GayCalgary and Edmonton Magazine was thrilled to be welcomed as the only gay media outlet at the Juno Awards, April 3rd – 6th, 2008. Here’s a small look at what went on behind the scenes and around town.
Juno week started off with a bang – a free concert at Olympic Plaza headlined by Bedouin Soundclash and Finger 11. Finger 11, who would go on to win best Rock Album and perform their hit Paralyzer at the Juno’s, is one of Canada’s most energetic and enthralling bands to watch live, and entertained the thousands who braved the chilly spring evening to check out the show.
Our first backstage visit came in the form of a press conference at noon on April 4th at the Saddledome. Ben Mulroney hosted various print and TV media and introduced Juno nominees Hedley and host Russell Peters. Hedley’s Jacob Hoggard cracked up the crowd with his reasoning for wanting to take home a statue.
“For me it is something I can have to make my parents refer to me only as ‘Juno Award winner Jacob Hoggard’ as opposed to son, which would be very special for me. It is a fantastic achievement to be recognized by your peers in the country where you live for your musical accomplishments. It is really special to me. Right now I am really happy with Juno Nominee, which is how my family refers to me.”
Peters promised an interesting night as host, forgoing past host gimmicks like flying (Nelly Furtado) foam body suits (Alanis Morrisette) or being Pam Anderson.
“My tricks are talent. I don’t need foam or planes or big tits. I do actually need the latter of the three, not on me but in my life. I am going to use these legs and walk right to that spot there and start talking. I am really looking forward to making it somewhat watchable, because lets face it; it kind of sucked in the past. “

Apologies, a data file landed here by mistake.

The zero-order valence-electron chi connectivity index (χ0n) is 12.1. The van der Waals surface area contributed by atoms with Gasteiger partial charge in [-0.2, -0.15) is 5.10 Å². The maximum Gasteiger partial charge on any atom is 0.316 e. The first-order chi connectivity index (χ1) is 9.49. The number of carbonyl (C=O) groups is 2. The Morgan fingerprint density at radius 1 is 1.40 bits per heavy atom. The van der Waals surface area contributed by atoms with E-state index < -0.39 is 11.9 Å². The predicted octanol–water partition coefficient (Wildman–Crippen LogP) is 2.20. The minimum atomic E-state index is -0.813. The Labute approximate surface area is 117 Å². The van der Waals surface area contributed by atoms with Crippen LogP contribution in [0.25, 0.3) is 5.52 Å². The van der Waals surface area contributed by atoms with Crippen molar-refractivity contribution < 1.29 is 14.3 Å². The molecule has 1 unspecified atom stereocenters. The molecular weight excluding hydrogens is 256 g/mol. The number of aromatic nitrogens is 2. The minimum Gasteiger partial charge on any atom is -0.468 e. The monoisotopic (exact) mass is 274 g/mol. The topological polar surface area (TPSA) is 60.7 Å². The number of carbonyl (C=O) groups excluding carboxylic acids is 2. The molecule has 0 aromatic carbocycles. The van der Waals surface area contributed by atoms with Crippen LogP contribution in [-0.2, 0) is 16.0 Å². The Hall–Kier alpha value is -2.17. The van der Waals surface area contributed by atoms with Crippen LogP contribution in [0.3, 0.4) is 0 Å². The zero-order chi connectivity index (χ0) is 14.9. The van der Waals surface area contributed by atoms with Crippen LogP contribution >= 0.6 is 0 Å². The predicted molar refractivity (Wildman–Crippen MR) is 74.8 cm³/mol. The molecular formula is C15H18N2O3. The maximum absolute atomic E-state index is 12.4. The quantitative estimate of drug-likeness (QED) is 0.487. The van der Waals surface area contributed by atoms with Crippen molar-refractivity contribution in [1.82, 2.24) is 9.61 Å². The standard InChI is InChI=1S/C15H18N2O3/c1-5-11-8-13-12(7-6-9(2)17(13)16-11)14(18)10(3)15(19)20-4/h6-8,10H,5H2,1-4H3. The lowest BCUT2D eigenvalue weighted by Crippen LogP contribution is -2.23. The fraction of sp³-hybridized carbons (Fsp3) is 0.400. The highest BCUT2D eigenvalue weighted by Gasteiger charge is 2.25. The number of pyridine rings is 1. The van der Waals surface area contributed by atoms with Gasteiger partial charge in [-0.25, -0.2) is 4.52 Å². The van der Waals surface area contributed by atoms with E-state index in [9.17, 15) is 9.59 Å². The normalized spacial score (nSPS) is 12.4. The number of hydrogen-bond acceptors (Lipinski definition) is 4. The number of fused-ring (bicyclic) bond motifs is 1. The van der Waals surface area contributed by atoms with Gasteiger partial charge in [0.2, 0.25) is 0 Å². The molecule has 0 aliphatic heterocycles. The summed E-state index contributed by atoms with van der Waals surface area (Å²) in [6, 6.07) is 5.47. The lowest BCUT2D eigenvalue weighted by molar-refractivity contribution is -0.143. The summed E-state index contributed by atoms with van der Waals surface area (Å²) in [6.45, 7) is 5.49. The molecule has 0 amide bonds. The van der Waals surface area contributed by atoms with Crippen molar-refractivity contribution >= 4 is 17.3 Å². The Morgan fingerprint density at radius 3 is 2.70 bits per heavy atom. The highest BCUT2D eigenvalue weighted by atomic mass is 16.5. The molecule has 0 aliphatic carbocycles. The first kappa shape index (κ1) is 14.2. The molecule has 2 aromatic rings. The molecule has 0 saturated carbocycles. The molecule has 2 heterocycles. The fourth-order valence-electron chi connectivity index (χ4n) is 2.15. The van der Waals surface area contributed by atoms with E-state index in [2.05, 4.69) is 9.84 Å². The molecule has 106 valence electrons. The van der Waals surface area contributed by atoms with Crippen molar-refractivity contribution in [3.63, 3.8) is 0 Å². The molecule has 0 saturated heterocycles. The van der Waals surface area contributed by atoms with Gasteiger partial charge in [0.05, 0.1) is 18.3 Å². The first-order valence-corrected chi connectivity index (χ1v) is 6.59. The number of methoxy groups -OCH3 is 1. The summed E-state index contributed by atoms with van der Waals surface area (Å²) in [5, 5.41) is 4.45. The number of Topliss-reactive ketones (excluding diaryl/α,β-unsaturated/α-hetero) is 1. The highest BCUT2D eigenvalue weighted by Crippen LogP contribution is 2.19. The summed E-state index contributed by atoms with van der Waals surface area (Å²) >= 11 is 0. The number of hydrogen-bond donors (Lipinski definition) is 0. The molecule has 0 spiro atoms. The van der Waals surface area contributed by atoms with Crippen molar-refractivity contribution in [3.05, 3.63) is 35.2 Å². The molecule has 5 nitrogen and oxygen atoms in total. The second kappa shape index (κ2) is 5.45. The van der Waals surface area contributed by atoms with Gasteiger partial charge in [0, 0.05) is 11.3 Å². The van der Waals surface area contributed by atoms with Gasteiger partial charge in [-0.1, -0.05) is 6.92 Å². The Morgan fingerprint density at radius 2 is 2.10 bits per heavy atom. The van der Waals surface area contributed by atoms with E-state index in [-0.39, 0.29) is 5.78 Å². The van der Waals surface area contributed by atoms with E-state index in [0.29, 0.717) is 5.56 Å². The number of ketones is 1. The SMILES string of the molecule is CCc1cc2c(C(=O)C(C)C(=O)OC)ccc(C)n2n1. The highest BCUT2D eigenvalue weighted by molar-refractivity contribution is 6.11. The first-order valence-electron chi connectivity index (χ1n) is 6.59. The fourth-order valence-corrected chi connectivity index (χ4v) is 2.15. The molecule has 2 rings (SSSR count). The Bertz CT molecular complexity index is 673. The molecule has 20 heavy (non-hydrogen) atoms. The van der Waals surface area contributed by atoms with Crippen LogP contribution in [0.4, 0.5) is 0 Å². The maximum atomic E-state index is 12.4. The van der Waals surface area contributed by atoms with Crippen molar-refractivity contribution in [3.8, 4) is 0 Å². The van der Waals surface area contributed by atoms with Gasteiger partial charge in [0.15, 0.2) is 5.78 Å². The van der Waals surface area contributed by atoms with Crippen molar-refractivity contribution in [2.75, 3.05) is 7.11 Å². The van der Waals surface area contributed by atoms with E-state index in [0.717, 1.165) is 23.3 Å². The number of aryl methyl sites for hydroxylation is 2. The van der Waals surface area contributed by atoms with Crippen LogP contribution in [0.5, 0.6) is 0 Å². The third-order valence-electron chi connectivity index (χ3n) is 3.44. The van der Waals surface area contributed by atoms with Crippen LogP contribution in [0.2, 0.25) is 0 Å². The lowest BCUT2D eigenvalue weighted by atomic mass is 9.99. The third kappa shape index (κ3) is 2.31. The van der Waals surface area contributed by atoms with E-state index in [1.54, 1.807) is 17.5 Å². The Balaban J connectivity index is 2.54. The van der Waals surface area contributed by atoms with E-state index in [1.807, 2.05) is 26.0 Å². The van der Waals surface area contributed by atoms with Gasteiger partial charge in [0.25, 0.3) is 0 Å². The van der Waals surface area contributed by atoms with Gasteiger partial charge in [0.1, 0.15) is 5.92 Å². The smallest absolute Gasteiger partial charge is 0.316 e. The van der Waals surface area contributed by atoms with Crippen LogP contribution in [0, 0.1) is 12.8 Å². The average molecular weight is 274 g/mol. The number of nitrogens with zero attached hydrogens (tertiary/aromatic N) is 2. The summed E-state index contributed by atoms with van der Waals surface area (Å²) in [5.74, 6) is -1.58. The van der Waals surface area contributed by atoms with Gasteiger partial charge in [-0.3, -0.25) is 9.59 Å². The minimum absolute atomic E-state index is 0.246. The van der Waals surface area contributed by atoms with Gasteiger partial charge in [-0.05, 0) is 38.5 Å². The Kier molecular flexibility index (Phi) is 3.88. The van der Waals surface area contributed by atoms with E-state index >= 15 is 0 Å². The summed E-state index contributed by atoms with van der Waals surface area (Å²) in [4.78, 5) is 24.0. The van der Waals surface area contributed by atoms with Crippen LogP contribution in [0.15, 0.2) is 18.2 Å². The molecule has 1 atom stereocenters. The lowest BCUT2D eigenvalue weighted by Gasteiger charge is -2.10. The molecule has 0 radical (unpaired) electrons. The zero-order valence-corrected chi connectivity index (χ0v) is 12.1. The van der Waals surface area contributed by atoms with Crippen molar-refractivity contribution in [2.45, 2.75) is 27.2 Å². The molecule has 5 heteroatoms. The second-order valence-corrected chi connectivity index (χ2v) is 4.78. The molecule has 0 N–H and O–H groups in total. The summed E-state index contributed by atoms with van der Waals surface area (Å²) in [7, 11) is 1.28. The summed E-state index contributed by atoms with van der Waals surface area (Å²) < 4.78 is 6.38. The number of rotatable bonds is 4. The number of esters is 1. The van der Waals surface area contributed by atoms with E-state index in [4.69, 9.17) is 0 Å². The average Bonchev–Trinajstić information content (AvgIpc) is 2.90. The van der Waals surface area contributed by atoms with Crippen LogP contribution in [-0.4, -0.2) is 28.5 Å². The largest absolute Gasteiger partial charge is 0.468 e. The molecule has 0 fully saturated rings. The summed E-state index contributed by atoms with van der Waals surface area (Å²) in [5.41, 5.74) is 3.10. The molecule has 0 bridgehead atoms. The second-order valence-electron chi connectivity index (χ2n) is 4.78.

Friday night is when things officially kicked into high gear with the Welcome Gala at the Grand Ballroom of the Hyatt downtown. Industry and VIP’s mingled and mixed while Calgary talent like The Dudes entertained. It was quite the party, but unfortunately I had to cut things short to check out Canada’s favorite pastime – hockey, in the form of the Juno Cup.
Fans filled up the Corral in support of MusiCan. NHL greats like Flames Stanley Cup winners Lanny McDonald, Paul Coffey and Doug Gilmore squared off against a team of Canadian rockers like Tom Cochrane, Aaron Lines, and members of bands like State of Shock & illScarlet, captained by Blue Rodeo’s Jim Cuddy. In what was the closest game yet, the hockey players narrowly beat the musicians with a score of 16 – 15. The highlight however was the “sing off” between Cuddy and McDonald. Lanny absolutely butchered Blue Rodeo’s Try but the crowd couldn’t help but cheer his efforts. In the end, everyone went home entertained and the kids that benefit from MusiCan got a much-appreciated boost.
Saturday night saw 32 Juno Awards given out in a Gala dinner at the TELUS Convention Centre. Clocking in at over four hours, it was a very long evening, however opera singer Measha Brueggergosman made the evening enjoyable with a surprisingly comedic run as host. The first big award of the evening went to Blue Rodeo, taking home the adult alternative album of the year.
“The adult alternative category, I don’t know what it is exactly. The album of the year has become sales based and what they were missing every year were a lot of artistic records that were not going to sell the same as these gigantic artists,” Jim Cuddy told reporters. “I think they created a category in which you can acknowledge people like Ron Sexsmith or ourselves that are not huge blockbuster records but still have some artistic merit.”
Blue Rodeo has achieved nearly 25 years of success, a tremendous milestone, and Cuddy told GayCalgary some great advice for up and coming bands.